How to write better offers with the new federal incentives


HEEHRA creates amazing opportunity for HVAC contractors

When spoken, HEEHRA might sound silly – but it’s about to drive billions of serious dollars into the HVAC contracting industry, along with tens of thousands of dollars for individual contractors. The $4.5 billion program is intended to replace lower-efficiency and fossil fuel-burning heating technology with high-efficiency electric systems, particularly air source heat pumps.

In addition, HEEHRA’s benefits are focused on low- and moderate-income households, with benefits of up to $14,000 for many. That creates an opportunity to make your top-line equipment more affordable to your budget customers than your budget package.

HEEHRA’s beneficial electrification

As the nation grapples with the changing climate, reducing carbon emissions is a high priority for the current administration. The rapid expansion of renewable power such as solar generation is one result of that emphasis. And even though many electric power plants continue to burn fossil fuels, they represent a shrinking share of power generation.

To accelerate the trend, the electric power industry has embraced a concept many call “beneficial electrification,” which seeks to replace major sources of carbon emissions with alternatives using electricity. The growth of electric vehicles is a great example. Instead of burning dirty gasoline and diesel fuel, electric vehicles use cleaner electric energy.

By encouraging homeowners to make less use of fuels like gas and oil, and replace lower-efficiency electric equipment with high-SEER heat pumps, the government expects to see a significant reduction in greenhouse gases.

What exactly is HEEHRA?

Its full name is the High-Efficiency Electric Home Rebate Act. Maybe not the most exciting name, but it comes with some exciting news, namely the rebates of up to $14,000 for qualifying homeowners. The program will become available when your state approves its preferred way to distribute the money.

You’ll find a chart of the program’s rebates here. For example, a 16 SEER heat pump qualifies for $8,000 on its own, but the program also throws in another $4,000 for a new breaker box and $2,500 for wiring – covering up to 100 percent of the project costs, up to $14,000. Those rebates apply to homeowners who earn less than 80 percent of your area’s median income (AMI). Smaller rebates covering up to half the cost are available for homeowners making between 80 and 150 percent of AMI.

Will my customers qualify?

The AMI for Cornerstone’s hometown in an Indianapolis suburb is $91,900. That means homeowners earning less than $73,520 annually in our community qualify for the full rebates. Think about folks who are on a fixed income, such as seniors. They probably qualify. And homeowners making up to $137,850 can receive half the rebate amount — $4,000 on a heat pump is an impressive discount.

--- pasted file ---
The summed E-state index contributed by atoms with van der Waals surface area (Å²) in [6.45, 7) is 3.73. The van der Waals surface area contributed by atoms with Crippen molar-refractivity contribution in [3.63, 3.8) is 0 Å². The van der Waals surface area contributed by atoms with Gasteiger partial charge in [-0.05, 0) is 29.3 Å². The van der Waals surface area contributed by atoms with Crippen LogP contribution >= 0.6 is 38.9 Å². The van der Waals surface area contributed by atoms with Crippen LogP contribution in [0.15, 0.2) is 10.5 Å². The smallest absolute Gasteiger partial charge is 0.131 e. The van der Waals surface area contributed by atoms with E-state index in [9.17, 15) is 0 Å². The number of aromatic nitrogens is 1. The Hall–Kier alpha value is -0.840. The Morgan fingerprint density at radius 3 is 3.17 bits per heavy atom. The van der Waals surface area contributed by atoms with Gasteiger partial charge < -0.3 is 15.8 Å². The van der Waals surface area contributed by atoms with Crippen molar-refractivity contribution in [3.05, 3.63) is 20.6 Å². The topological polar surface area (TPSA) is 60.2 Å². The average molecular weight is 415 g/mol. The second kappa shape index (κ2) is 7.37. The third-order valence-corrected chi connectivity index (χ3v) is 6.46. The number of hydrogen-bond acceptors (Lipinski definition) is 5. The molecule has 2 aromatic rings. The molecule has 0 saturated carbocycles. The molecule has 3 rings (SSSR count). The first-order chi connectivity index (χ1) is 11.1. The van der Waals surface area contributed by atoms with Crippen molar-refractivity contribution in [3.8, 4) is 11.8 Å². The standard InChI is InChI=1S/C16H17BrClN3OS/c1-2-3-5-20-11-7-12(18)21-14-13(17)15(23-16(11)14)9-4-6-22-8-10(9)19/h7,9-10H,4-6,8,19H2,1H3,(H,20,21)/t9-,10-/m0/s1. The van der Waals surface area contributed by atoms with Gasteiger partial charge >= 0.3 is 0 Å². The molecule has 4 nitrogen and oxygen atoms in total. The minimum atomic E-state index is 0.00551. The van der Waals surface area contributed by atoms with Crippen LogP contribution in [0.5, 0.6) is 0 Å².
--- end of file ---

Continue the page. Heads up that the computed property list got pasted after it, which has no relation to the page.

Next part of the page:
You can check for your community’s AMI using Fannie Mae’s free lookup tool. You’ll probably be amazed at how many homeowners in your area qualify for these generous federal rebates.

Building incentives into offers

For some contractors, their bread and butter is incentives using lower-cost equipment. For example, they land customers by offering a free or low-price air conditioner with the purchase of the furnace, often packaging the minimum 14 SEER AC with an 80% furnace. We’ll call that an $11,000 sale.

Now, thanks to the combination of HEEHRA and the 25C federal Energy Star tax credit, your customer can afford to buy a 16 SEER heat pump and a 95% furnace … and do it for less out-of-pocket than your current offer. Plus, you may be able to sweeten your offer even more by taking advantage of rebates local utilities offer to encourage efficiency.

As an example …

Suppose instead of recommending your bottom-tier package, you offer the customer a 16 SEER heat pump and a 95% furnace that normally costs around $16,000. Right off the bat, the homeowner qualifies for a $2,000 credit under the 25(C) program, as well as rebates of let’s say $350 from the local gas company and $300 from the electric utility. Let’s also say you’ll build in roughly $1,500 in marketing funds, so the homeowner is saving $4,150.

Now let’s add in the $8,000 heat pump HEEHRA rebate, which brings the total out-of-pocket for the homeowner to just $3,850. Put another way, for far less than they’d normally pay for your budget option, the homeowner is getting the same products their more affluent neighbors choose, as well as significantly lower utility bills. They’re also going to experience a superior level of comfort they’ll come to appreciate.

Sweetening the offer

There are some contractors who discourage sales of heat pumps because of the more complex installation and the electrical requirements. There’s nothing more frustrating than seeing the customer’s breaker box or wiring can’t accommodate a heat pump. But HHHRA also offers up to a total of $6,500 for that electrical work.

What’s my next step?

While you wait for your state to implement the HEEHRA rebate program, you can prepare to get a jump on everyone else in your market with some advance planning. Specifically, you need to create the offer you’ll make under HEEHRA. Compare all the available incentives to your product line and choose the right products.

You’ll also need to train your team to familiarize them with heat pumps, since they’ll be seeing and hearing more about them. That includes your sales and office staffs, too. You also need to develop the process through which you’ll promote and sell your offer, and make sure everyone understands the process and documentation needed to ensure customers qualify for the rebates.

If you’d like to know more about Cornerstone, and how we work as your outsourced marketing department to help grow your business, contact Or you can call (317) 804-5640  x108.

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